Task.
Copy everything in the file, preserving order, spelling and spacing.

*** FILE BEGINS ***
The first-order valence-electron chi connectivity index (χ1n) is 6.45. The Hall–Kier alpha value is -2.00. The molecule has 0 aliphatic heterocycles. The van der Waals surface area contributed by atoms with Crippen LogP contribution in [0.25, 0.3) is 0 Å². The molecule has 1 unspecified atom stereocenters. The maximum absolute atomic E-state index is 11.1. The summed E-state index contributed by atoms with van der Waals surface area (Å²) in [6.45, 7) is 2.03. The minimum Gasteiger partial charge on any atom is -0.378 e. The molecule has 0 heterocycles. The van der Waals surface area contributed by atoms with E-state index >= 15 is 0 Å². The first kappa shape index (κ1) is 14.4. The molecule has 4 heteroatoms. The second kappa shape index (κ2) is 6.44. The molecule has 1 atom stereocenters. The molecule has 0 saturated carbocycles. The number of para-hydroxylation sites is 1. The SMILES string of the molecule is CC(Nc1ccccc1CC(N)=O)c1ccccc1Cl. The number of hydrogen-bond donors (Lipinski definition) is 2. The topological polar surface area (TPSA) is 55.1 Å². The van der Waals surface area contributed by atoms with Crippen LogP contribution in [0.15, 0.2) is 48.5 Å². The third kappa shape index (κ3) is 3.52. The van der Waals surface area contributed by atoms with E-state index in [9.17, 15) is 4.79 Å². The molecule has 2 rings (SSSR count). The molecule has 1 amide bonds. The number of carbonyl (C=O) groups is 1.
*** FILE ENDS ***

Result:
The first-order valence-electron chi connectivity index (χ1n) is 6.45. The Hall–Kier alpha value is -2.00. The molecule has 0 aliphatic heterocycles. The van der Waals surface area contributed by atoms with Crippen LogP contribution in [0.25, 0.3) is 0 Å². The molecule has 1 unspecified atom stereocenters. The maximum absolute atomic E-state index is 11.1. The summed E-state index contributed by atoms with van der Waals surface area (Å²) in [6.45, 7) is 2.03. The minimum Gasteiger partial charge on any atom is -0.378 e. The molecule has 0 heterocycles. The van der Waals surface area contributed by atoms with E-state index >= 15 is 0 Å². The first kappa shape index (κ1) is 14.4. The molecule has 4 heteroatoms. The second kappa shape index (κ2) is 6.44. The molecule has 1 atom stereocenters. The molecule has 0 saturated carbocycles. The number of para-hydroxylation sites is 1. The SMILES string of the molecule is CC(Nc1ccccc1CC(N)=O)c1ccccc1Cl. The number of hydrogen-bond donors (Lipinski definition) is 2. The topological polar surface area (TPSA) is 55.1 Å². The van der Waals surface area contributed by atoms with Crippen LogP contribution in [0.15, 0.2) is 48.5 Å². The third kappa shape index (κ3) is 3.52. The van der Waals surface area contributed by atoms with E-state index in [9.17, 15) is 4.79 Å². The molecule has 2 rings (SSSR count). The molecule has 1 amide bonds. The number of carbonyl (C=O) groups is 1.